PSD Curriculum Intent, Implementation and Impact
The vision and aim of Archbishop Tenison’s School is to support each of our students to gain the skills and attributes they need to keep themselves safe and healthy, and prepare for life and work.
It is underpinned by three key Biblical passages:
“So God created humankind in his image, in the image of God he created them” (Genesis 2:7)
"The prudent see danger and take refuge, but the simple keep going and pay the penalty"(Proverbs 22:3)
“I have come in order that you might have life - life in all its fullness” (John 10:10)
Through our curriculum, our students develop the abilities they need to manage the opportunities, challenges and responsibilities they face each day and will face in the future.
At Archbishop Tenison’s school, everyone will be treated with dignity as all people who are made in the image of God and are loved equally by God.
All pupils have a right to an education which enables them to flourish and is set in a learning community where differences of lifestyle and opinion (within that which is permissible under UK law) are treated with dignity and respect; where bullying of all kinds is eliminated; and where they are free to be themselves and fulfil their potential without fear.
A Christian theology of the body, of our relationships with each other and the sense of vocation that comes from listening to God in our lives underpins the teaching of PSD. There are three strands to our PSD curriculum: Relationships, Wellbeing and living in the Wider World. The spiral nature of our curriculum structure allows us to keep returning to and building upon different topics to deepen students’ understanding and gradually embed the ideas and values we hope to instil in our young people.
Implementation – See Programme of Study
All our students take part in PSD lessons every week on a Wednesday with their form tutor, enriched by the key pastoral relationship the tutor team in each year group seeks to provide. As part of the PSD provision, on occasions, outside visitors will be invited to enhance the delivery of PSD and deliver appropriate sessions to pupils.
At Key Stage 3, students cover a range of topics including; transition from Primary to Secondary school, making safe choices and understanding their own emotional and mental health, hate crime
and different types of bullying, looking at GCSE options and career pathways, the effect of ‘County Lines’, healthy and unhealthy relationships, social media and the internet, Financial decision making.
At Key Stage 4, students cover a range of topics including; drug and alcohol safety, mental health, interview skills, work experience, exploitation and respectful relationships, extremism and radicalisation, families and post 16 options. We hold a mock interview day which all our students take part in and all students complete a week of work experience in Year 10. Our curriculum in this Key Stage is also complimented by a trip to the Life Centre for students with specific individual needs so that a more individualised approach can be provided looking at staying safe at home, in the community and online.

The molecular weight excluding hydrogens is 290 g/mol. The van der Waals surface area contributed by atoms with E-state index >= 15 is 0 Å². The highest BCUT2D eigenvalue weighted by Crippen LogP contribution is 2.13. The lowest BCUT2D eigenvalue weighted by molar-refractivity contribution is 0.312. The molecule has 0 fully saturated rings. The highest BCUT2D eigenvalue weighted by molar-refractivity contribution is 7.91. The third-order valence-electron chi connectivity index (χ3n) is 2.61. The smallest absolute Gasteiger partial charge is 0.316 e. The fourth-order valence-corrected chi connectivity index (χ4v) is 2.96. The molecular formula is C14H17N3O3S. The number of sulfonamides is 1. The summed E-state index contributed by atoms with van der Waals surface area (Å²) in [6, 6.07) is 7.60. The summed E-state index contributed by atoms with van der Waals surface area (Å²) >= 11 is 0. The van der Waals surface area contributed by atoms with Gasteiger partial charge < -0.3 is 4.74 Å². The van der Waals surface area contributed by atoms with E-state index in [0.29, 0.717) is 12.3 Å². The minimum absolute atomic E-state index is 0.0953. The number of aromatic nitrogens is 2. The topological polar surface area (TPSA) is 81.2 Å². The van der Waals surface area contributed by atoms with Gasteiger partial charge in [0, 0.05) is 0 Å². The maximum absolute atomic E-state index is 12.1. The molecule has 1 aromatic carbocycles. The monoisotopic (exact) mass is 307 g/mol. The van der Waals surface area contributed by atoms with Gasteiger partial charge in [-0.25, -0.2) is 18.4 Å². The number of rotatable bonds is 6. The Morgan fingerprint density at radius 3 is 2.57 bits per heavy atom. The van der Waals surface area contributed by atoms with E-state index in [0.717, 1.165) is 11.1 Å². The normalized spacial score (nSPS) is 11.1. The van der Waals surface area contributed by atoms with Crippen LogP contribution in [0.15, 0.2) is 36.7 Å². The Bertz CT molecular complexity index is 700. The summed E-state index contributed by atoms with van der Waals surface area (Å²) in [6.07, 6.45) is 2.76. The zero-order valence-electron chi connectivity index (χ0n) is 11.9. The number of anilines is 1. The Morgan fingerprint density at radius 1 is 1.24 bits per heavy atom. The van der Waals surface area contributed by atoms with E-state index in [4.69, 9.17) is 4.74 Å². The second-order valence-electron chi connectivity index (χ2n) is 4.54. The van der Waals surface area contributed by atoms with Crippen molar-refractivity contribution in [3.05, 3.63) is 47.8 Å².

At Key Stage 5, much of our PSD curriculum is delivered in weekly Progression Periods with the whole year group. It is complimented by a rich array of visiting speakers from a huge range of backgrounds such as visiting universities, the Daniel Spargo Mabbs Foundation and Victim Support. Students spend time looking particularly at post 18 options and effective study skills.
Impact – Review
We monitor and evaluate PSD education using some of the following: learning walks, observations, work scrutiny, pupil voice, staff voice.
Our PSD curriculum will prepare and equip students for a successful life at their current stage and for their futures, both immediate and long term. It will encourage students to have high levels of respect for each other, to consider one another’s wellbeing and enable them to develop into well rounded individuals who support others, manage their own behaviour and are actively seeking social justice. Through PSD lessons, students will learn acceptance, tolerance and empathy, alongside strategies to respond to bullying, prejudice and discrimination. Students will also develop resilience, confidence and independence as key aspects of character education.
As with any learning, the assessment of pupils’ PSD is important as it enables the teacher to gauge their progress and it also informs the development of the lessons. Pupils do not pass or fail this area of learning, but have the opportunity to reflect upon their personal learning experience, set goals, and record their understanding in a range of ways; posters, leaflets, reflective diaries etc. Their progress is also monitored during class discussions, group work, questionnaires / surveys and peer assessment.